Alex Hunter, Angry Birds, Be A Pro, Bournemouth, Candy Crush, EA, EA Sports, Eden Hazard, Fifa, Fifa 17, Fifa Ultimate Team, Football, Game, Game Review, Games, Gaming, James Rodriguez, Konami, Marco Reus, Martial, PES, PES 2017, Pro Evo, Pro Evolution Soccer, Pro Evolution Soccer 2017, Sport, Sport Games, The Journey, Ultimate Team
“Fifa 17” is a frustrating game. The first time you play it it feels completely alien – it doesn’t feel responsive and the systems in place feel clumsy. Passes go array, shots fly wide, and you can’t win a header to save your life. However, once you become accustomed to the way that the game plays you will find it more entertaining, even if your ability to adapt to its quirks doesn’t necessarily paper over the cracks. There are too many inputs to hide the fact that the game’s design is shoddy, which is epitomised by the awful addition of a new physical play system, but if you stick with the game it does eventually become palatable.
The most talked about addition to this year’s game is The Journey, which basically acts as a polished Be A Pro mode. I have to say that this is the best thing that EA have added to their game in a long time, even if it isn’t perfect, and I liked it a lot for what it was worth.
The dialogue in The Journey verged on ridiculous and the options you were able to choose between in interviews and interactions were both limited and unclear, but playing as an established character makes your performances feel important and creates a degree of emotional investment. This enhances the gameplay for the better whilst playing as Alex Hunter because you concentrate on decision making and play more precisely, but it also makes the game’s shortcomings even more apparent, because when passes map to the wrong teammates or dribbling is too rigid you feel like you’re being penalised by the game for something that isn’t your fault.
This occurs often when playing The Journey. The game constantly punishes you for its own shortcomings, and more often than not you’ll find yourself making an intelligent run or asking for a simple pass into your feet only for a teammate to give away the ball, and then to compound your frustration when your teammate makes a mistake it will be you who gets scolded for asking for the ball in the first place! You’ll also have goals taken away from your name due to a slight deflection from a defender, and assists abolished because someone stole the ball from you rather than you actually pressing A to pass the ball on, which makes your efforts to get into good positions feel futile. All of these idiotic gameplay features make what should be a great mode something much less than it could’ve been, and they leave you feeling annoyed far more often than you should when engaging in a leisure activity.
Another issue with The Journey is that whilst it’s good, there isn’t a lot of content there. It masquerades as a story mode, but in actual fact the cut scenes in the game are both poorly written and few and far between. The ones that are there are repeated various times in different guises, and the way that the characters deliver dialogue makes it clear that the actors were reading lines in a studio rather than actually engaging in conversation. This is a shame because there was the opportunity to do something more with the mode; although I’m hopeful that in future they’ll perfect the formula and therefore improve their game.
This feeling of missed opportunity is furthered by the fact that The Journey only lasts for one season, and that you aren’t afforded the opportunity to carry on playing as Hunter in a normal Be A Pro season mode once the end credits roll. This was disappointing for me as I wanted to take Hunter to the top, but because I have a strange sense of humour I chose to start my journey with Bournemouth. This meant that I never had a chance of winning the league title because despite scoring 40+ goals we slumped to 14th before I was recalled from my short-term loan.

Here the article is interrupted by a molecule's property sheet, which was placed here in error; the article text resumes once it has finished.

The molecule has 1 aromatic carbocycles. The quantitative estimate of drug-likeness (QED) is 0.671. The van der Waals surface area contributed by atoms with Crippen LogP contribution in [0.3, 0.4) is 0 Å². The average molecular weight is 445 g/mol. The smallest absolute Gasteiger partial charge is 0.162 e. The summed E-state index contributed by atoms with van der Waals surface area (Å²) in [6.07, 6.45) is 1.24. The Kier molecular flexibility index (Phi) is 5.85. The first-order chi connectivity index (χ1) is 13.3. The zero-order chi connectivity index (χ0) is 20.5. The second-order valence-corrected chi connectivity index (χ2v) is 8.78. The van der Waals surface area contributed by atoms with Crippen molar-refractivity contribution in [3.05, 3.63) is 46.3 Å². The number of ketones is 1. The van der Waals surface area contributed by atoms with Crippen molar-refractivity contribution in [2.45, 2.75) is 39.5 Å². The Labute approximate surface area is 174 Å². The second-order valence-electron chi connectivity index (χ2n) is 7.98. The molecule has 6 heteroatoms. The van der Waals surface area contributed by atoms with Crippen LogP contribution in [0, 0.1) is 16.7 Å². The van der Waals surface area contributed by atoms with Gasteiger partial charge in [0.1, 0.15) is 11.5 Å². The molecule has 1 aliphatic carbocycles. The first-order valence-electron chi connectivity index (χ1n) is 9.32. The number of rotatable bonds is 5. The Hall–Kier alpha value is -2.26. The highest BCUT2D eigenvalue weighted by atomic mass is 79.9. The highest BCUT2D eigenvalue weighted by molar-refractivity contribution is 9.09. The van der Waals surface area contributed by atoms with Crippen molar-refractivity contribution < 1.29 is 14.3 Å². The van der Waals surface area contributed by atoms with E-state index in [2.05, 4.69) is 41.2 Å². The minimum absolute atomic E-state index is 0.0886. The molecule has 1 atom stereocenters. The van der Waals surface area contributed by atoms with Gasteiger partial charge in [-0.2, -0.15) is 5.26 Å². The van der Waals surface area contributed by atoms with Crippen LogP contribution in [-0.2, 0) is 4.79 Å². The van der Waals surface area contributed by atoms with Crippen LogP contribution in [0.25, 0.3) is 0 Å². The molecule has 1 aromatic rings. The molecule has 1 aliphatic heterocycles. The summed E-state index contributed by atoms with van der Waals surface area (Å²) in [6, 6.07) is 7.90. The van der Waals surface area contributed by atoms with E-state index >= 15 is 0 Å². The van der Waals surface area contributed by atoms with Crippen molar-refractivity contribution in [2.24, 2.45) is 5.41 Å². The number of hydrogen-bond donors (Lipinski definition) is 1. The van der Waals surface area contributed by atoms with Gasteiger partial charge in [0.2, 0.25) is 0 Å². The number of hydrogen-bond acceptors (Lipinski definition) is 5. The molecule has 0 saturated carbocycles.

Moving on from The Journey; the game itself is slightly messy. It doesn’t play as well as the previous game and it isn’t as fun either, with everything feeling very rigid and forced. It isn’t a game that encourages creativity, instead it asks you to learn the issues with its design and exploit them so that the numbers at the top of the screen favour your side over the AI’s at the end of 90 minutes. This isn’t what a game should be in my view, and I worry that EA misses the point each year whilst also professing that their goal is to allow players to ‘feel the game’.
When playing “PES 2017” it’s obvious that you aren’t playing a football simulator – the tackles that you put in are more akin to assault than they are to the challenges that are permitted in the modern game – but it’s a lot of fun and it feels as though it was designed by passionate fans of the sport rather than a committee of suits trying to tick boxes. The same can’t be said for “Fifa 17”, so whilst I don’t really dislike it I do find myself stopping every now and again when I’m hit by the soullessness of its gameplay. I play it for the same reason that I play games like Candy Crush and Angry Birds – because it’s repetitive and it gives me false rewards for success, like coins in Ultimate Team or stats in The Journey.
With this in mind, I don’t want to analyse every aspect of the gameplay in “Fifa 17”. I don’t want to be excessive in comparing it to “PES 2017” either – it isn’t as good as the competition, and that’s all I need to say. It just isn’t a great game, and to be fair the franchise has been floundering for years. The Journey is the only aspect of the game that’s genuinely worth talking about, but it isn’t executed well enough to save the rest of the game from the mediocrity that its designers have condemned it to.